I have an operation in which I divide one integer by another and
assign the result to a third integer. However, I get the error
message: "Option Strict On disallows implicit conversions from
'Double' to 'Integer'." I know this can be avoided by using CInt;
however, what would be the affect in how my code works if I turn
Option Strict off?--the effect on converting double to integer as
well as on other operations?


Why not try it? If you use "\" as integer division operator, the error
disappears - even with option strict on. Using "/", the floating point
divison operator, both values are converted to doubles, then divided, then
assigned to the variable. Beep, error => result must be converted. Wihtout
option strict - hmm, I don't know. If I wanted to do a conversion, I'd
convert it explicitly. Otherwise the compiler can not know whether the
conversion is intended or not.
--
Armin

http://www.plig.net/nnq/nquote.html
http://www.netmeister.org/news/learn2quote.html

Nov 20 '05 #4

P: n/a
Thanks for the help.

I've run into another option strict problem now. I have an event handler
(quite a few for different forms, actually) that handles the click event for
a number of buttons. In the subroutine, I want to access the .Tag property
of the button that was click. If I use sender.Tag, I get a late binding
error. I've tried changing System.Object in the sub's paramater to Button,
but then I get an error saying the signature is incorrect. How do I work
this out?

Thanks
Nov 20 '05 #5

P: n/a
Cor
Hi Nathan,

In addition to the others,

Your program will be much slower, that is when people say C# is faster.
With C# option Strict is always on.

When option Strict is on in VB.net, than C# and VB.net have the same
performance.

Cor

I have an operation in which I divide one integer by another and assign the result to a third integer. However, I get the error message: "Option Strict On disallows implicit conversions from 'Double' to 'Integer'." I know this can be avoided by using CInt; however, what would be the affect in how my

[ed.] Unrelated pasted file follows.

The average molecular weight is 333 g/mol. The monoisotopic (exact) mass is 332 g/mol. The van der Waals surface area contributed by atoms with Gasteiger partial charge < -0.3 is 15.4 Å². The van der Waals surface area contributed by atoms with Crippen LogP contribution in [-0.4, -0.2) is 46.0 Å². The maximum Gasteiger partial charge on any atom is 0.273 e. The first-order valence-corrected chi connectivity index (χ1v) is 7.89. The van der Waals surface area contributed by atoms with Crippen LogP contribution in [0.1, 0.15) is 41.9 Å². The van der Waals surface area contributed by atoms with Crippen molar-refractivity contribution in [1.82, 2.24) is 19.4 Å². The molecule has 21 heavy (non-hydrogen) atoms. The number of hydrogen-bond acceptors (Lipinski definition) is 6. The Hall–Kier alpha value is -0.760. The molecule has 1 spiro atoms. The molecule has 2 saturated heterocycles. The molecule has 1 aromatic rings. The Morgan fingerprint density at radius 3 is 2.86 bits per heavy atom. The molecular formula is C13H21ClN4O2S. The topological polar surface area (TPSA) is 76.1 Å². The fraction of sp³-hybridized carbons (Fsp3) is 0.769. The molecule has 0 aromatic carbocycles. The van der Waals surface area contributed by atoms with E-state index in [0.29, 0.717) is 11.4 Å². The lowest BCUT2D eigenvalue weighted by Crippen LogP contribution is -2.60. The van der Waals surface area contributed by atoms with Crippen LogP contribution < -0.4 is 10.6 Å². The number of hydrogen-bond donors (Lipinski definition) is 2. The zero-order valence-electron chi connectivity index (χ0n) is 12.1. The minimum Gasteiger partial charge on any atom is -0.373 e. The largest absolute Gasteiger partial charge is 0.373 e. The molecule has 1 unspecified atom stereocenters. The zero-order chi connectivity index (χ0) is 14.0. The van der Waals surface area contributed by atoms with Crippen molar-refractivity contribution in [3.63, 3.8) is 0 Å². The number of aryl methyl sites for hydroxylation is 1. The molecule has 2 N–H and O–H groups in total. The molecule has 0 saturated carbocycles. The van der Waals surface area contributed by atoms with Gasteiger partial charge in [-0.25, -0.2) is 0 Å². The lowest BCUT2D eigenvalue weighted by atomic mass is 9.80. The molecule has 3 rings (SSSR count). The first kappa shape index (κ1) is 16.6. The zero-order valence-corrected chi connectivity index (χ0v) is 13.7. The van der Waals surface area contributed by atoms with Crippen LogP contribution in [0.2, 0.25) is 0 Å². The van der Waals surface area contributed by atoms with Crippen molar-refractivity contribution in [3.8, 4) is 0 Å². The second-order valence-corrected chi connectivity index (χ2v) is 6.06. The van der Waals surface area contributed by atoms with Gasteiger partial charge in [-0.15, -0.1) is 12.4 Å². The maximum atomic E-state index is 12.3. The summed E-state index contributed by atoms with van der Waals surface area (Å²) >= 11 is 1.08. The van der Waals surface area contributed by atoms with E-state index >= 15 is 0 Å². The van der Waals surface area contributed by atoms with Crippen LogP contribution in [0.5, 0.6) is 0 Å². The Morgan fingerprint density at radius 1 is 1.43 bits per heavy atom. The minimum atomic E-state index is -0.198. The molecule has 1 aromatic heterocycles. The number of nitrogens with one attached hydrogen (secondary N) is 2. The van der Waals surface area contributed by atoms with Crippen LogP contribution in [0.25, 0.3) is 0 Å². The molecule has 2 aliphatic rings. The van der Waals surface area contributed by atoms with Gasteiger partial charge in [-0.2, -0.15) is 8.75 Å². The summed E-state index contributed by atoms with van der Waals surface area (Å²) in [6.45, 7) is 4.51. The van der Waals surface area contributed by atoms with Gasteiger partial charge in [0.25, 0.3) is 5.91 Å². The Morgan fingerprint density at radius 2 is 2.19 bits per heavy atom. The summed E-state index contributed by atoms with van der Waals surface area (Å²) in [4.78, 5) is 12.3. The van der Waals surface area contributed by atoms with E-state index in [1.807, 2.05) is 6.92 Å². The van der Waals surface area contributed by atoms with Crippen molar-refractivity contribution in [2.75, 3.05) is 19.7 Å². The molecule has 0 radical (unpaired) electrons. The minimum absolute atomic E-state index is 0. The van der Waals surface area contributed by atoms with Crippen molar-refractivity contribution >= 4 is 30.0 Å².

code works if I turn Option Strict off?--the effect on converting double to integer as well as on other operations?

Nov 20 '05 #6

P: n/a
Cor
Nathan,

Normaly with

Directcast(sender, button).xxx = myvariable

Cor

I've run into another option strict problem now. I have an event handler
(quite a few for different forms, actually) that handles the click event for a number of buttons. In the subroutine, I want to access the .Tag property of the button that was click. If I use sender.Tag, I get a late binding
error. I've tried changing System.Object in the sub's paramater to Button, but then I get an error saying the signature is incorrect. How do I work
this out?

Nov 20 '05 #7

P: n/a
"Nathan" <nk*********************@softhome.net> schrieb
Thanks for the help.

I've run into another option strict problem now. I have an event
handler (quite a few for different forms, actually) that handles the
click event for a number of buttons. In the subroutine, I want to
access the .Tag property of the button that was click. If I use
sender.Tag, I get a late binding error.
You get it because not every object has a Tag property.
I've tried changing
System.Object in the sub's paramater to Button, but then I get an
error saying the signature is incorrect. How do I work this out?


As you know the type of the sender, you can type-cast the reference:

dim tag as object

tag = directcast(sender, button).tag
--
Armin

http://www.plig.net/nnq/nquote.html
http://www.netmeister.org/news/learn2quote.html
Nov 20 '05 #8

P: n/a
Thanks a lot. I didn't know about DirectCast.

Nathan
Nov 20 '05 #9